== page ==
As great as Ortiz has been in what's arguably the best final season for any hitter ever, the final few weeks of Ramirez's season were even more jaw-dropping: From Aug. 27 to the last day of the season, Hanley batted an incredible .325/.404/.700. Tomlin's not going to stop filling up the strike zone, though: His first pitch to Ramirez is an 88-mph, knee-high fastball on the outside corner. Ramirez watches it sail by guessed it, strike one. Tomlin misses with his location on the second pitch, tossing a sinker that splits the middle of the plate. He gets away with it, though, as Ramirez flies out to center.


Xander Bogaerts, bottom 2nd

Always a frequent user of the cutter, Tomlin ramped that usage to career highs this year, throwing that pitch nearly 41 percent of the time. He does the same here, starting Bogaerts with a cutter that breaks back toward the middle of the plate, though still near the knees, for a sixth straight called strike one. Bogaerts gets his revenge two pitches later, smacking a single off the Green Monster to heighten the threat.


Andrew Benintendi, bottom 2nd

For the first time in seven batters, Tomlin misses the zone with his first pitch, an 87-mph fastball low and away. A six-pitch battle ensues, with Tomlin places that sixth pitch in his trademark perfect spot: right on the outside black and near the bottom of the zone. Benintendi raps a grounder to all-world defender Francisco Lindor, who steps on second for one, then fires to first to complete the inning-ending double play.


Sandy Leon, bottom 3rd

For the first time in eight batters, Tomlin starts an at-bat with something other than a fastball or cutter. This time it's a big curveball, one that drops into the strike zone at 72 mph for yet another called strike one. Two pitches later, he catches Leon looking at strike three. It won't be the last time Tomlin rings up a backwards K.


Jackie Bradley Jr., bottom 3rd

For just the second time, Tomlin misses the zone to start an at-bat, going up and in with a 90-mph fastball for ball one. He then peppers Bradley with curveballs, throwing three of them over the next four pitches. Finally on a 2-2 count, Tomlin shows off his painting skills, ticking the edge of the outside corner with a 90-mph fastball. Randazzo rings up Bradley. Two outs.


Dustin Pedroia, bottom 3rd

Ten batters in, someone finally swings at the first pitch! Unfortunately for Pedroia, it's also a rare wild one from Tomlin, a 76-mph curve that breaks to the shins. Pedroia slaps it to third, third baseman Jose Ramirez makes a great play, and the side is retired in order.


During that third inning, reporter Sam Ryan asks Francona how aggressive he plans to be with his bullpen. Especially shutdown left-hander Andrew Miller, and especially in Cleveland's first game in three days, following a travel day and Sunday's rainout. Francona replies that he'll certainly use his pen aggressively, but that his team needs to grab a lead first. It's iffy logic given how important the situation could be if, say, the Indians are tied and a situation warrants relief help. But if the Indians can somehow find that lead, the prospect of Miller and Cody Allen taking over most of (if not all of) the rest of the game offers a promising outlook for the Indians.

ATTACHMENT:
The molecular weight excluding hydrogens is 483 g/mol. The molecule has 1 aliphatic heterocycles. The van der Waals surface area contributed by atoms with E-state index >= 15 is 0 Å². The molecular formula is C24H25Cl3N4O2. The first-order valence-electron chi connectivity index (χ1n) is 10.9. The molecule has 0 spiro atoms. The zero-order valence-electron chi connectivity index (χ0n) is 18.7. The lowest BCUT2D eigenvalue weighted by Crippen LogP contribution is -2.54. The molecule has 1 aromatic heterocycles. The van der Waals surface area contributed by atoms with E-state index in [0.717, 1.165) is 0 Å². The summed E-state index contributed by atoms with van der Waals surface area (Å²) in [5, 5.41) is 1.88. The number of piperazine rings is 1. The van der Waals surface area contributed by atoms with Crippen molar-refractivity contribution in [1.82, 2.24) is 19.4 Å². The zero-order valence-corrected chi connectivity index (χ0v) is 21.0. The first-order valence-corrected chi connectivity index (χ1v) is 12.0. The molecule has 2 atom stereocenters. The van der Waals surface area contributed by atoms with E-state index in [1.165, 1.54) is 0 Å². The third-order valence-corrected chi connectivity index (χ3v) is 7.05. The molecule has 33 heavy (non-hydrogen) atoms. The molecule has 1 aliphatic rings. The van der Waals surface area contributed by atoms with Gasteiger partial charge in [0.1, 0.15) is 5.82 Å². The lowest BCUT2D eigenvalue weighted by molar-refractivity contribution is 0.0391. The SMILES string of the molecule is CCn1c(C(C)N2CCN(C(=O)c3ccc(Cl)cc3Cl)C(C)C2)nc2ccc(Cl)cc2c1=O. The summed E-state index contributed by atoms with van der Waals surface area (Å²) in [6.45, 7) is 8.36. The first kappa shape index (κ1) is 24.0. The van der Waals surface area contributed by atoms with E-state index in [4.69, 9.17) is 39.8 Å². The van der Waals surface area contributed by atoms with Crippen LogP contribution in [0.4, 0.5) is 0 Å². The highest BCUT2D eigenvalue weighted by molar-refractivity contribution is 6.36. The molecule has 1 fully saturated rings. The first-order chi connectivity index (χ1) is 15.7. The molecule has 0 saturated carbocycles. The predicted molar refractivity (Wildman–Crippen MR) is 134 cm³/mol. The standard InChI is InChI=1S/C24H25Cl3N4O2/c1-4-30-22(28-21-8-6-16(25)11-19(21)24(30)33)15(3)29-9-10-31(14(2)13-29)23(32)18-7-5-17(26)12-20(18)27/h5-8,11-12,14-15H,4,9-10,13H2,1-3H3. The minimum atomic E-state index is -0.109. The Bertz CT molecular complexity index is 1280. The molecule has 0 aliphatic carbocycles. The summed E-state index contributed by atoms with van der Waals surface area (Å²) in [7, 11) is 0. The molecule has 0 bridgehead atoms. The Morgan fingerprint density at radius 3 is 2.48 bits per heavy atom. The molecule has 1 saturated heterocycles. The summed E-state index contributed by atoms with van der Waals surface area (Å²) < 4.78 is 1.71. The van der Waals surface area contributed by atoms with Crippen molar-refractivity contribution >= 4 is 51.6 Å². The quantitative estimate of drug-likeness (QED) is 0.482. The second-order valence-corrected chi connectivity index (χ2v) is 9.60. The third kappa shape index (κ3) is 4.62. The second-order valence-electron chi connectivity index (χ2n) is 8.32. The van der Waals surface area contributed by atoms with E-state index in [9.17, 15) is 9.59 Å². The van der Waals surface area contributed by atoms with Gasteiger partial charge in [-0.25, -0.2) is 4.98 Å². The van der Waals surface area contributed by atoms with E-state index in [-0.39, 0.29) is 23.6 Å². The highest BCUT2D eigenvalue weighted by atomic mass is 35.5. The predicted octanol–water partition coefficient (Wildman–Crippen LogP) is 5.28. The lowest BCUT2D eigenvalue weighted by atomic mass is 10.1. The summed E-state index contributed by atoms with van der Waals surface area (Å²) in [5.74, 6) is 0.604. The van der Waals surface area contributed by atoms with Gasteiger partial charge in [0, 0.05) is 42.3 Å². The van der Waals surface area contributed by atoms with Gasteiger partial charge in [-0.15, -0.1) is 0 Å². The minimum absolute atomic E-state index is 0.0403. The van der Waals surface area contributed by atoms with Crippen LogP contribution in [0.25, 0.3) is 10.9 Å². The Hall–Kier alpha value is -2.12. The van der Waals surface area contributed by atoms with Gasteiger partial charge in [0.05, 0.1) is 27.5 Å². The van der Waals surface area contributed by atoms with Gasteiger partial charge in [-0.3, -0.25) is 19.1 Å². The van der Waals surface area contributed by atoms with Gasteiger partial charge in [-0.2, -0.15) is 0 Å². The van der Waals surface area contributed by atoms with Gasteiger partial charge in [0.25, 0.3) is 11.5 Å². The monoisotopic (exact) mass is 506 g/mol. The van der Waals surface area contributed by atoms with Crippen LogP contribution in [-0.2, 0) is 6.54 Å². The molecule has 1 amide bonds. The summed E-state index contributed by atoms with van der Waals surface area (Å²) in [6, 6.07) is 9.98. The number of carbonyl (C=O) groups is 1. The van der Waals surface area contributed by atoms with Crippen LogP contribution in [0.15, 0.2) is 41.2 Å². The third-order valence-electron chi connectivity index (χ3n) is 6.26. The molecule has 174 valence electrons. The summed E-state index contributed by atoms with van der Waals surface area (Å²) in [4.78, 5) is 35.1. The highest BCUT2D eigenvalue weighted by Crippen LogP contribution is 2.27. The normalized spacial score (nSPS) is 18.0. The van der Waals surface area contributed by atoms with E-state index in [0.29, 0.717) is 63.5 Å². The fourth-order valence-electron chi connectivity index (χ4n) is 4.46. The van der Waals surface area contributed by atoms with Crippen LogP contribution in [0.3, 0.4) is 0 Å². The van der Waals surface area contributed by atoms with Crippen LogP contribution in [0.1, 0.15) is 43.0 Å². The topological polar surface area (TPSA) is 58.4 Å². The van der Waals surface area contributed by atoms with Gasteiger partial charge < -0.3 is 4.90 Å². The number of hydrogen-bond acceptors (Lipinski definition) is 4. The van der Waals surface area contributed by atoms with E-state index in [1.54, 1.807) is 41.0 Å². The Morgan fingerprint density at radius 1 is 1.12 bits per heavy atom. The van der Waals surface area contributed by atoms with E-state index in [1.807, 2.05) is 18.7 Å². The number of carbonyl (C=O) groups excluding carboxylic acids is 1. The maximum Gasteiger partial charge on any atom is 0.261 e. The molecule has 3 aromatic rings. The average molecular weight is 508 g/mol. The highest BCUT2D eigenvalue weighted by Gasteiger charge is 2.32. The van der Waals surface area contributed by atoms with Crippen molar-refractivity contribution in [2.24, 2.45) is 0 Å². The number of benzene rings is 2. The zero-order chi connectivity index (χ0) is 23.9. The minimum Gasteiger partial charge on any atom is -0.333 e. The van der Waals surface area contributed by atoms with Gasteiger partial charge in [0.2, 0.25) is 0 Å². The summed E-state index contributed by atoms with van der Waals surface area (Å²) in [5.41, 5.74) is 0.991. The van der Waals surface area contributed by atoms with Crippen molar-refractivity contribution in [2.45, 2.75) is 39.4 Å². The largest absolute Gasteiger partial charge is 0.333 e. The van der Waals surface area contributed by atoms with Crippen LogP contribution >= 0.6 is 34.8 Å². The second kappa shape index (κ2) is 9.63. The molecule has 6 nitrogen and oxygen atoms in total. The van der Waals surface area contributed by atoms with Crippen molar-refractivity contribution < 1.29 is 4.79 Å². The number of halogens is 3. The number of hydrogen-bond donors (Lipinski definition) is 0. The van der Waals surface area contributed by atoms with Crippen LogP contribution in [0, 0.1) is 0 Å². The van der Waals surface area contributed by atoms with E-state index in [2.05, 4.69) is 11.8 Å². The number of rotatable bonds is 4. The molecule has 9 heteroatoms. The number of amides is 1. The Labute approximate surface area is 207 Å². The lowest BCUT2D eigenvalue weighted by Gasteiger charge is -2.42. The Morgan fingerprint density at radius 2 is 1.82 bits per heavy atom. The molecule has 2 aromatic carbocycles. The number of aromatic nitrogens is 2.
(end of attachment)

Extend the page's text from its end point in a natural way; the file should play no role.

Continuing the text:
Tyler Naquin, top 4th

The rookie cracks a two-run single to right on a hanging changeup, giving the Tribe that sought-after lead.

Brock Holt, bottom 4th

Tomlin finally misses with his location, and misses badly, tossing a middle-middle meatball that's just begging to be crushed. Holt instead watches helplessly as it floats by for strike one. Two pitches later comes another fat pitch, this one an 87-mph fastball up and over the plate. Again, Holt's bat stays glued to his shoulders for reasons unknown. Strike three called, for the third time in the past four batters.


Mookie Betts, bottom 4th

Though he's mixing in a few curves, Tomlin's heavy fastball usage -- especially early in the count -- has left hitters susceptible to surprise benders. Betts sees one such 76-mph hook curve into the zone for another called strike one. The next pitch could've been a big mistake, as Tomlin's 90-mph fastball came in straight, down the middle of the plate, and up just above belt-high. Betts flies out to center anyway.


David Ortiz, bottom 4th

It's a second straight first-pitch curve from Tomlin, this one just missing low and outside. The third pitch of the at-bat is another Tomlin miscue: a straight fastball with little movement that doesn't end up costing him, as Ortiz grounds out to first to end the inning.


Hanley Ramirez, bottom 5th

Drew Pomeranz has replaced Clay Buchholz on the mound for the Sox, but Tomlin is still dealing for the Tribe. Ramirez becomes just the second of 14(!) batters to swing at the first pitch, but it's a tailing fastball on the inside part of the plate that fools Ramirez enough for him to foul the pitch off. The next pitch is a cutter that sails far out of reach for a whiff. Two pitches later, Tomlin pulls out his brush and paints yet again, with a fastball that induces a harmless flyout to right.


Xander Bogaerts, bottom 5th